THE BLOG
02/19/2008 03:27 pm ET | Updated May 25, 2011

A Guide to the Eco-Friendly Life

I can trace my environmentally-friendly lifestyle back to my childhood. My father was a conservative Republican that liked to 'conserve'. Before he was a successful actor he was a blue-collar worker and before that a child of the Depression, so the urge to conserve -- to reuse and recycle and make do -- was fostered early on in my life. My father also encouraged my love of nature. He urged me to become a Cub Scout, and later a Boy Scout, and I found I really liked being outdoors. At the time, though, the air quality in Los Angeles was terrible. In the San Fernando Valley where I lived, people would ask "why do they call it a valley?" because the smog was so thick you couldn't see the hills or mountains on either side of the valley unless you drove right up next to them. I couldn't run from one end of the block to the other without developing a horrible wheeze that made it impossible to breathe.

And so, when the first Earth Day was held in 1970, it really crystallized a lot of thoughts that had been percolating in my mind and compelled me to make some more substantial life changes. I was able to connect the dots between the things I had been doing already and the things that I now felt driven to do for the health of the planet. And yet my father always told me "Eddie, don't tell people what you're going to do... show them by doing it." So, rather than focusing on messaging and activism, I focused on things that I could do personally in my life. I bought my first electric car in 1970. Its top speed was 15 mph and it had just a 15 mile range -- it was essentially a golf cart with a windshield wiper and a horn. But I did it. I started composting in 1970 by taking my food scraps out behind where I lived and burying them in a hole next to the railroad tracks -- and green things started to grow there! I began to try more things and found that not only were they good environmental practices, they were saving me money! As I saved more money, I began to do more things. In the 1980s, I invested in a better electric car and I also installed solar hot water. In 1985 I invested in a wind turbine in the California desert. In 1990, I installed solar electricity (even before there were government tax credits or rebates). And all of these things I've done over the years that are "good for the environment" have been good for my bottom line!

Perhaps the most rewarding, and interesting aspect of this shift, though, is that environmentalism is no longer seen as the province of extremists. Thanks to an ever-growing consensus among very intelligent folks (many of them with PhD after their name) and highly respected, peer-reviewed studies, we are starting to live in a world in which there is widespread agreement that issues like global climate change, reduction in fisheries, air pollution, water resources, dependency on Mid-East oil cannot be ignored. And for the first time we are recognizing that these challenges don't reside on one side of the political aisle or the other -- they affect each and every one of us, and are inspiring all of us to make changes in the way we live. People in both the red and blue states have a strong desire to reduce their energy bills, reduce their waste, and leave a healthy planet for their children to enjoy. I get so much fan mail now from people in the heartland of America that say things like "I may not agree with you politically mister, but I like the idea of using a rain barrel to catch and use my rainwater like you did on TV -- where do I get one?"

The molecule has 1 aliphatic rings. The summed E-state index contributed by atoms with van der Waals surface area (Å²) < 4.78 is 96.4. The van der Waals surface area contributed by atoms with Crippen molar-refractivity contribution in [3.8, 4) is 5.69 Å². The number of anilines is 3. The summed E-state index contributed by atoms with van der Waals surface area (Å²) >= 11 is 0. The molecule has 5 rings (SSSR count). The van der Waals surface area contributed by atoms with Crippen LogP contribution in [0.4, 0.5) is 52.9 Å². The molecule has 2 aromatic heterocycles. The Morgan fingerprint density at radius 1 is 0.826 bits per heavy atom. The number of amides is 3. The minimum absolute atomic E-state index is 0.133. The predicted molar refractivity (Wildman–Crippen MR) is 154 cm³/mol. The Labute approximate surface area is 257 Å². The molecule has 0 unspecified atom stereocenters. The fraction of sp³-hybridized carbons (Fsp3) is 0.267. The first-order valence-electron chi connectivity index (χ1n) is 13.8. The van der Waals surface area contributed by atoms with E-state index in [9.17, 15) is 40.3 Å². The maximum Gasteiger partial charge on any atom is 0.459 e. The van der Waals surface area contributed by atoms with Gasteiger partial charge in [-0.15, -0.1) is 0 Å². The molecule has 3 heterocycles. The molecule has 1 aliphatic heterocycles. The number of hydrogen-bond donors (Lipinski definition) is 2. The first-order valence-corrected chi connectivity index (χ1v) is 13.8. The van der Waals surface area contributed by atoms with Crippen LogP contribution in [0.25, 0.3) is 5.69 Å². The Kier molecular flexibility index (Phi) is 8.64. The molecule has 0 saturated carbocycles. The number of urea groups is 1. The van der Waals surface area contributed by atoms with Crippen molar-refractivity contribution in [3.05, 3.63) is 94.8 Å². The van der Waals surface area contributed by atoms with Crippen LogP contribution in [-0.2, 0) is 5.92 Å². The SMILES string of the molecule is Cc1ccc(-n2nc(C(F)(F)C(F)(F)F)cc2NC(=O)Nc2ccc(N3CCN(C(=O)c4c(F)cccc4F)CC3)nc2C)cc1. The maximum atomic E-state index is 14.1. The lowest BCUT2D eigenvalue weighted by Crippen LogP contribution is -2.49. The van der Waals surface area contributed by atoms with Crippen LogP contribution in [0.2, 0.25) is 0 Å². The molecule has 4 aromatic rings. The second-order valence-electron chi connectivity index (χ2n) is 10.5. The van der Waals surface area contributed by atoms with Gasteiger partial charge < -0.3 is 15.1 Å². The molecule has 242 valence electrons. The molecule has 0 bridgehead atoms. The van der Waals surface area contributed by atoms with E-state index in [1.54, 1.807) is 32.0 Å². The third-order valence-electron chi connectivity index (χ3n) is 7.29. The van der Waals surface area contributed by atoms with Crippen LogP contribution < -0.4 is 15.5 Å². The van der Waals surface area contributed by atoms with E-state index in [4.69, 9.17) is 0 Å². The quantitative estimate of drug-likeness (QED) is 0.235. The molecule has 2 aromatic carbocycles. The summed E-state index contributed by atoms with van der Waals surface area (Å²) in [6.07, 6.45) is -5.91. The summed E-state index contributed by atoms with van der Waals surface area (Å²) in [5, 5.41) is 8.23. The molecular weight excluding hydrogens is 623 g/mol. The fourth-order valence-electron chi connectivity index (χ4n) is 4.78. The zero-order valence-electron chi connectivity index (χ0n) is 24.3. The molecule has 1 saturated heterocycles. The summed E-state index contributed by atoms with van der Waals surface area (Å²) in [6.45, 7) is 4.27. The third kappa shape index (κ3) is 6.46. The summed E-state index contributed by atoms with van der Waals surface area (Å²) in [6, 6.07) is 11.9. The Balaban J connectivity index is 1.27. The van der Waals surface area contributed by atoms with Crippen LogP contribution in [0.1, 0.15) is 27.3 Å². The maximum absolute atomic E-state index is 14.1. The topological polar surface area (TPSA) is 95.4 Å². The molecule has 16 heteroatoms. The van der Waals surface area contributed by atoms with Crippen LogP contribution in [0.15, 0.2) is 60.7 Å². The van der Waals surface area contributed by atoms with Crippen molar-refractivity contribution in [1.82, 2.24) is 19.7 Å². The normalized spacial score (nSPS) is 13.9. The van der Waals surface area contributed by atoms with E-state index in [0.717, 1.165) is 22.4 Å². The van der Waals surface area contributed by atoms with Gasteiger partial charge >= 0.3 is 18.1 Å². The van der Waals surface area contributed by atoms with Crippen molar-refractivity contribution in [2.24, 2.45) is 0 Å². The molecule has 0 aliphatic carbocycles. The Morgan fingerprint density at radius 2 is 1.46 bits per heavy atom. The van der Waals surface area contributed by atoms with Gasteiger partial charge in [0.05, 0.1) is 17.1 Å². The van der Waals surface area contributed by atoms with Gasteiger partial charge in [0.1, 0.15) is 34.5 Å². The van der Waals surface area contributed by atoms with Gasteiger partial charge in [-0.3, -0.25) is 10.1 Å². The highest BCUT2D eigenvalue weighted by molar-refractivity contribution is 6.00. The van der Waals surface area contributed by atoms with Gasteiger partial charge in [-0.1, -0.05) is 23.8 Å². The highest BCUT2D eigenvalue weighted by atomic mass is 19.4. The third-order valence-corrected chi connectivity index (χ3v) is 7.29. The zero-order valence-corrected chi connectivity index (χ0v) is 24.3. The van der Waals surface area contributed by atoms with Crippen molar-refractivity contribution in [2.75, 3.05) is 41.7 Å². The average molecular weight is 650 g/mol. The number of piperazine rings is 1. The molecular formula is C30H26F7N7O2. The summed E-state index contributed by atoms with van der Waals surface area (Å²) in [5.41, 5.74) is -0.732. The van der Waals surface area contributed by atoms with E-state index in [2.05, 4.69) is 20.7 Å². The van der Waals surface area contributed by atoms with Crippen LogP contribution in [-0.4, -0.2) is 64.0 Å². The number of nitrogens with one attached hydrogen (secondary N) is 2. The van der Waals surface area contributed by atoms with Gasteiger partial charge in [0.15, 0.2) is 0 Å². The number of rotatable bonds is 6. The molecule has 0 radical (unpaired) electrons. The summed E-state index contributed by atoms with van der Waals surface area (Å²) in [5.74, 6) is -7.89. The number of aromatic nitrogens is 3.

In this election year, you certainly see evidence of the new environmental ethic on both sides of the aisle. John McCain is a perfect example. McCain's League of Conservation Voters score sheet as a senator was an 11 out of 100 back in 1999. By comparison, John Kerry and Dianne Feinstein were both a perfect 100. This was nine years ago mind you. McCain then went on to co-author (with John Kerry) an amendment to the energy bill in 2002 to raise the Corporate Average Fuel Economy (C.A.F.E.) standard in cars to 36 mpg. He is now talking about things of an environmental nature in a way one could only dream of just a few short years ago. More recently, we democrats had tried for years to get an emissions reduction bill through in the small engine category, but we could never get it through. The Republicans went in and pleaded a case more effectively than we ever could. They argued that "if Honda says they can clean up these small engines, why is Briggs & Stratton saying we can't?" And so they got the law changed.

I will, in the same breath of course, heap praise on John Edwards, who I've supported since the beginning of this campaign, for being the only candidate to say NO to new nuclear power plant construction. He's also had a very good position on coal, and many other environmental energy issues. Sadly, of course, he is now out of the race. We now have Obama and Clinton, who on environmental matters are very similar. As I say this, I'm being lobbied heavily by friends in both camps, friends who are environmentalists and major leaders in the Hollywood community. I'm going to look in great detail at the records of both and then make my decision. But the interesting thing is that even on the Republican side you have people like John McCain who have a greatly improved environmental position. Whereas several years ago, environmental policy was a polarizing issue between the parties, it is now a common thread issue across both platforms. Don't me wrong... there are certainly major differences between the two party platforms across a whole host of issues. But it is wonderful to see bilateral support on so many components of environmental policy.